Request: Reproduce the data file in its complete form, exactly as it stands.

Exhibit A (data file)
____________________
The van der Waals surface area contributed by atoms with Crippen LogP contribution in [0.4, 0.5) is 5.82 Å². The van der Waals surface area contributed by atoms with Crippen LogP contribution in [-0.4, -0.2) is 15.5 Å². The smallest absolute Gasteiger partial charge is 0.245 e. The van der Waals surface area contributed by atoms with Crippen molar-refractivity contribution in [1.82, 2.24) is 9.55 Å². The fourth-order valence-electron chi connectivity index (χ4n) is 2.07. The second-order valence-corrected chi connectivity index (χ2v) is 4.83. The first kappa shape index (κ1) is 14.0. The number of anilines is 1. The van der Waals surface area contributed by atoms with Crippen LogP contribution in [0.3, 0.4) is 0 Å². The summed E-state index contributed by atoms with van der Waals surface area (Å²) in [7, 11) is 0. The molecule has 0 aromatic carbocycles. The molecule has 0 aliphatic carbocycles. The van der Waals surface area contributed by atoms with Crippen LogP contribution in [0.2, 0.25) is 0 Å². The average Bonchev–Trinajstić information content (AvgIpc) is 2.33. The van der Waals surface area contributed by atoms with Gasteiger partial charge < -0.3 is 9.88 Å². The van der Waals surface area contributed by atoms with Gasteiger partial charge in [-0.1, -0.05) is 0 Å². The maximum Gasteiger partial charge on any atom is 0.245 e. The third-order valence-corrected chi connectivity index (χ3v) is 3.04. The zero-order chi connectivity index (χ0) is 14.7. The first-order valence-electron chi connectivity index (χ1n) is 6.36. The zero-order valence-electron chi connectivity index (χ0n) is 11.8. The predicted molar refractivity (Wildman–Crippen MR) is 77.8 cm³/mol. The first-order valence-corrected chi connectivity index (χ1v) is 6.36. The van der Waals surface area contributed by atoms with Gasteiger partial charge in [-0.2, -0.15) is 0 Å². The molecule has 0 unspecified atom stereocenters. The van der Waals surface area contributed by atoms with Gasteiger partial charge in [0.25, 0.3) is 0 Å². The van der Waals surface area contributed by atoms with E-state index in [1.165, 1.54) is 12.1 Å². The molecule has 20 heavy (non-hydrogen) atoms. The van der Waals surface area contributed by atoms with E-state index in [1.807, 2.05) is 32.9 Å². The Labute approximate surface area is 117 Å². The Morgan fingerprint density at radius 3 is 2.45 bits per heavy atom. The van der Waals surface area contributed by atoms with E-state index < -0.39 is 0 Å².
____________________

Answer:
The van der Waals surface area contributed by atoms with Crippen LogP contribution in [0.4, 0.5) is 5.82 Å². The van der Waals surface area contributed by atoms with Crippen LogP contribution in [-0.4, -0.2) is 15.5 Å². The smallest absolute Gasteiger partial charge is 0.245 e. The van der Waals surface area contributed by atoms with Crippen molar-refractivity contribution in [1.82, 2.24) is 9.55 Å². The fourth-order valence-electron chi connectivity index (χ4n) is 2.07. The second-order valence-corrected chi connectivity index (χ2v) is 4.83. The first kappa shape index (κ1) is 14.0. The number of anilines is 1. The van der Waals surface area contributed by atoms with Crippen LogP contribution in [0.3, 0.4) is 0 Å². The summed E-state index contributed by atoms with van der Waals surface area (Å²) in [7, 11) is 0. The molecule has 0 aromatic carbocycles. The molecule has 0 aliphatic carbocycles. The van der Waals surface area contributed by atoms with Crippen LogP contribution in [0.2, 0.25) is 0 Å². The average Bonchev–Trinajstić information content (AvgIpc) is 2.33. The van der Waals surface area contributed by atoms with Gasteiger partial charge < -0.3 is 9.88 Å². The van der Waals surface area contributed by atoms with Gasteiger partial charge in [-0.1, -0.05) is 0 Å². The maximum Gasteiger partial charge on any atom is 0.245 e. The third-order valence-corrected chi connectivity index (χ3v) is 3.04. The zero-order chi connectivity index (χ0) is 14.7. The first-order valence-electron chi connectivity index (χ1n) is 6.36. The zero-order valence-electron chi connectivity index (χ0n) is 11.8. The predicted molar refractivity (Wildman–Crippen MR) is 77.8 cm³/mol. The first-order valence-corrected chi connectivity index (χ1v) is 6.36. The van der Waals surface area contributed by atoms with Gasteiger partial charge in [-0.2, -0.15) is 0 Å². The molecule has 0 unspecified atom stereocenters. The van der Waals surface area contributed by atoms with Gasteiger partial charge in [0.25, 0.3) is 0 Å². The van der Waals surface area contributed by atoms with E-state index in [1.165, 1.54) is 12.1 Å². The molecule has 20 heavy (non-hydrogen) atoms. The van der Waals surface area contributed by atoms with E-state index in [1.807, 2.05) is 32.9 Å². The Labute approximate surface area is 117 Å². The Morgan fingerprint density at radius 3 is 2.45 bits per heavy atom. The van der Waals surface area contributed by atoms with E-state index < -0.39 is 0 Å².